Again, God cannot be mocked. He is not to dishoured and disgraced. He really wants to let his power and glory be revealed so that all false gods be exposed and be judged and all people of the world may recognize him and come to him.

Third, the ark of God returned (6:1-7:1). Look at 6:1-2. “When the ark of the LORD had been in Philistine territory seven months, the Philistines called for the priests and the diviners and said, ‘What shall we do with the ark of the LORD? Tell us how we should send it back to its place.’” They were told to send the ark of the LORD with a guilt offering, five gold tumors and five gold rats, according to the number of the Philistines rulers. And they were to pay honour to Israel’s god. It was so that his hand of judgment would be lifted from them and their god and their land. In that way they were to show their basic respect toward the god of Israel.

In fact, how they sent the ark of the LORD was this: Two cows that had calved and had never been yoked were hitched to a new cart with the ark of the LORD placed on it along with a chest containing the gold objects, while the calves of the two cows were taken away and penned up. It was to test whether the cart dragged by the cows would go up to its own territory, toward Beth Shemesh, or not. Through this test they would figure out whether the disaster that came upon them was indeed the LORD’s hand or by chance. Humanly speaking, the possibility of the cows going up to its own territory would be very low, because the cows’ instinct to take care of their calves and the cows’ no experience of being yoked and going to an unknown designated place. It was removing all human possibilities. But what happened was that the cows went straight up toward Beth Shemesh, keeping on the road and lowing all the way; they did not turn to the right or to the left. This is really surprising to human mind. And in going up straight, the both cows had the same mind. Then the cart came to the field of Joshua of Beth Shemesh, and there it stopped beside a large rock, although there was no “STOP” sign. The rulers of the Philistines followed as far as the border of Beth Shemesh and saw all this. They must have been convinced that the disaster which came upon their land and people was not by chance but by the land of the LORD, the God of Israel. This is an amazing message to the whole world that the LORD, he is in control over all. He is the Sovereign Ruler over all people and all things. He gives conviction those who truly seek God’s will. Verse 18b says, “The large rock on which they set the ark of the LORD, is a witness to this day in the field of Joshua of Beth Shemesh.” And it is notable that the cows were sacrificed as a burnt offering after completing their task (6:14). This reminds us of our Lord Jesus who obeyed God’s will and was sacrificed on the cross as an atoning sacrifice for our sins.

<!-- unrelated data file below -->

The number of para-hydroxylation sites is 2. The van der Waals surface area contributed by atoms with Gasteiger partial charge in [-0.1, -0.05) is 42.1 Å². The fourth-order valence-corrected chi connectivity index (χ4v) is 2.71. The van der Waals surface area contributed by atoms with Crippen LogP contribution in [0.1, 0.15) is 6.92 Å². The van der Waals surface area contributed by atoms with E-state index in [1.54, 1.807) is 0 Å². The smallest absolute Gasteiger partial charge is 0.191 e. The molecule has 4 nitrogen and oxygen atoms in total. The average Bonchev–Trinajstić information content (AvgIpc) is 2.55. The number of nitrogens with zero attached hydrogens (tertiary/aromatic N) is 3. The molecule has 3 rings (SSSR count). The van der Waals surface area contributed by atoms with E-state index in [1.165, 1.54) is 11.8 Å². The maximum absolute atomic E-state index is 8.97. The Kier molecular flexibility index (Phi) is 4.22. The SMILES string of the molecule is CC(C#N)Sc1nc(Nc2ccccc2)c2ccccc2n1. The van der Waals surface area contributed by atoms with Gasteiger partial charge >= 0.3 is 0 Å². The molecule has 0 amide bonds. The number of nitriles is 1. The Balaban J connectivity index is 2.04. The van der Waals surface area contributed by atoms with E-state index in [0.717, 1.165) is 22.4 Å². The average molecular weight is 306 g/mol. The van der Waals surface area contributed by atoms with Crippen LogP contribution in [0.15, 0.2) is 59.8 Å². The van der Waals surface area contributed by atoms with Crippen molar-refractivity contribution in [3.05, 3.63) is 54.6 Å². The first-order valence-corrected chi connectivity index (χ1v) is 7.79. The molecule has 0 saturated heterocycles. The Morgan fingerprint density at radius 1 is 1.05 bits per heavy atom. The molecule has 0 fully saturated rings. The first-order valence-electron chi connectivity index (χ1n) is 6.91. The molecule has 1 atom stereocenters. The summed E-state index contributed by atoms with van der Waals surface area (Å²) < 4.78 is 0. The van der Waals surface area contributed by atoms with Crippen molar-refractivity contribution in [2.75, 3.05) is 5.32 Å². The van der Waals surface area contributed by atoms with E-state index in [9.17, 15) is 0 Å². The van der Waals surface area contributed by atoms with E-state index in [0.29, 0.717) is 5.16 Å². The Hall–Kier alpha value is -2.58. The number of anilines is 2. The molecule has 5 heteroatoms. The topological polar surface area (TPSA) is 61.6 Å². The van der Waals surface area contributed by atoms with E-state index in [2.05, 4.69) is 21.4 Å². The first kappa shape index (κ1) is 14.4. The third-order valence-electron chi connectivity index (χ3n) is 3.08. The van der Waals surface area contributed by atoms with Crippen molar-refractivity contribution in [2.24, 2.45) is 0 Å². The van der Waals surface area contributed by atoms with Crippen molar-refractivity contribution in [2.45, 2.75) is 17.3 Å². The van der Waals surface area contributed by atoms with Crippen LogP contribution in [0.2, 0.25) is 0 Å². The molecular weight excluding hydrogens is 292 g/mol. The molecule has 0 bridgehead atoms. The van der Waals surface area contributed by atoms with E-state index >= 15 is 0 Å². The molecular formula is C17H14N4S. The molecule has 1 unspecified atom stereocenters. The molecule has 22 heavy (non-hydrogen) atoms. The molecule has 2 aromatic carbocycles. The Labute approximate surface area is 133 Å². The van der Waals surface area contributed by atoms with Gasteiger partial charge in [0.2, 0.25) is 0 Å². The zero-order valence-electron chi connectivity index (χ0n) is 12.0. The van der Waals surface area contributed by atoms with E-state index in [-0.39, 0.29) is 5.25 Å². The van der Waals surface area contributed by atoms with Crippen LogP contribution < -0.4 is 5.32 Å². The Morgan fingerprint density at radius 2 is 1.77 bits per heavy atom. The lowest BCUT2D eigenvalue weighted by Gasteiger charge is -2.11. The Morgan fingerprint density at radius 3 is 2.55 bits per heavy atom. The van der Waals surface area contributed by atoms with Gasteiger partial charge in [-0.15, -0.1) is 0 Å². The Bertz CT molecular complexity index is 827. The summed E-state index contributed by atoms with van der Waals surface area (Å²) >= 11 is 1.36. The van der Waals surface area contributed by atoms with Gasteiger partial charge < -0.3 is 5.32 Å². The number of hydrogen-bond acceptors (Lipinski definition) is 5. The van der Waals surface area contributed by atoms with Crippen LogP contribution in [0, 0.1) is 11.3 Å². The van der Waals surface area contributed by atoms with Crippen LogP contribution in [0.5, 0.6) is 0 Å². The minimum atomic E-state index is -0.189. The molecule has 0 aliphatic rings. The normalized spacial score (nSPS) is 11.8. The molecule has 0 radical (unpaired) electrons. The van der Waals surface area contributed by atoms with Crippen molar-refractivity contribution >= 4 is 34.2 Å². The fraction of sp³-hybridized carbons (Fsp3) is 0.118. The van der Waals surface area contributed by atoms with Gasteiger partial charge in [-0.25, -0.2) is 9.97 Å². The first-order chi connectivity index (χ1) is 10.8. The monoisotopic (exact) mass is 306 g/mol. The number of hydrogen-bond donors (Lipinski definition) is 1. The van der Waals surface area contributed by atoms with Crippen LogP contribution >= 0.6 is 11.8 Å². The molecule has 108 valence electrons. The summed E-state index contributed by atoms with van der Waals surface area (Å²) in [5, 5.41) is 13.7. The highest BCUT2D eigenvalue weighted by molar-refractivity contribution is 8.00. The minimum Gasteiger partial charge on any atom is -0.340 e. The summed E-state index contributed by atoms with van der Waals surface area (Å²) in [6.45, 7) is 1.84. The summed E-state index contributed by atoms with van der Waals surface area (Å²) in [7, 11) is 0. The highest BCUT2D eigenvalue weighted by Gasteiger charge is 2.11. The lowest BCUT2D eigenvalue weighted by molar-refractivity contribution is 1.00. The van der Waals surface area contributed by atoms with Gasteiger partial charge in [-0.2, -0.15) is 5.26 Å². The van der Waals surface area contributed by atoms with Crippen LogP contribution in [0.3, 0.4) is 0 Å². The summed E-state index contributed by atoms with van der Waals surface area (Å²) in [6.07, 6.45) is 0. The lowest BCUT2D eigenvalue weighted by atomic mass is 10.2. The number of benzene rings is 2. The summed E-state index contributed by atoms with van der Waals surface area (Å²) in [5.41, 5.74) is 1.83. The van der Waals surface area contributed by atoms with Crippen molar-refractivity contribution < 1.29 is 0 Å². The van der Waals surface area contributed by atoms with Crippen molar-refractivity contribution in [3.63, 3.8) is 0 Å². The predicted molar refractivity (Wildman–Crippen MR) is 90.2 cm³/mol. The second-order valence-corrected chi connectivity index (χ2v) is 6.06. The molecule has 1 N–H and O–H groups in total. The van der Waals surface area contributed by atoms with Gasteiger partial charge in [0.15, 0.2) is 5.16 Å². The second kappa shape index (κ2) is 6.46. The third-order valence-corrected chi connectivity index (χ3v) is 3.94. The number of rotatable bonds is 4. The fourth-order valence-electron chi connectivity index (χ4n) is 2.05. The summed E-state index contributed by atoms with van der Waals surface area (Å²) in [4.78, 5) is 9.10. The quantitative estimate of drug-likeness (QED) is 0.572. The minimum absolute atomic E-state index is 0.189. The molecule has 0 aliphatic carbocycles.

We believe that the hand of the LORD was lifted from the Philistines. But God struck down some of the men of Beth Shemesh, putting seventy of them to death because they had looked into the ark of the LORD, probably out of ignorance or curiosity. The people mourned because of the heavy blow the LORD had dealt them, and the men of Beth Shemesh asked, “Who can stand in the presence of the LORD, the holy God? To whom will the ark go up from here?” Then the ark of the LORD came to Kiriath Jearim; the men of Kiriath Jearim took the ark to Abinadab’s house on the hill and consecrated Eleazar his son to guard the ark of the LORD. The LORD had to be properly respected and honoured in the way prescribed in the Scriptures.

Thank God for making us his covenant people through his Son Jesus Christ. He is the LORD Almighty, all powerful and all sovereign living God. May we truly honour him guarding the words of the Bible, particularly the gospel in our hearts and living by them very personally so that his glory be displayed in our lives and God’s ministry.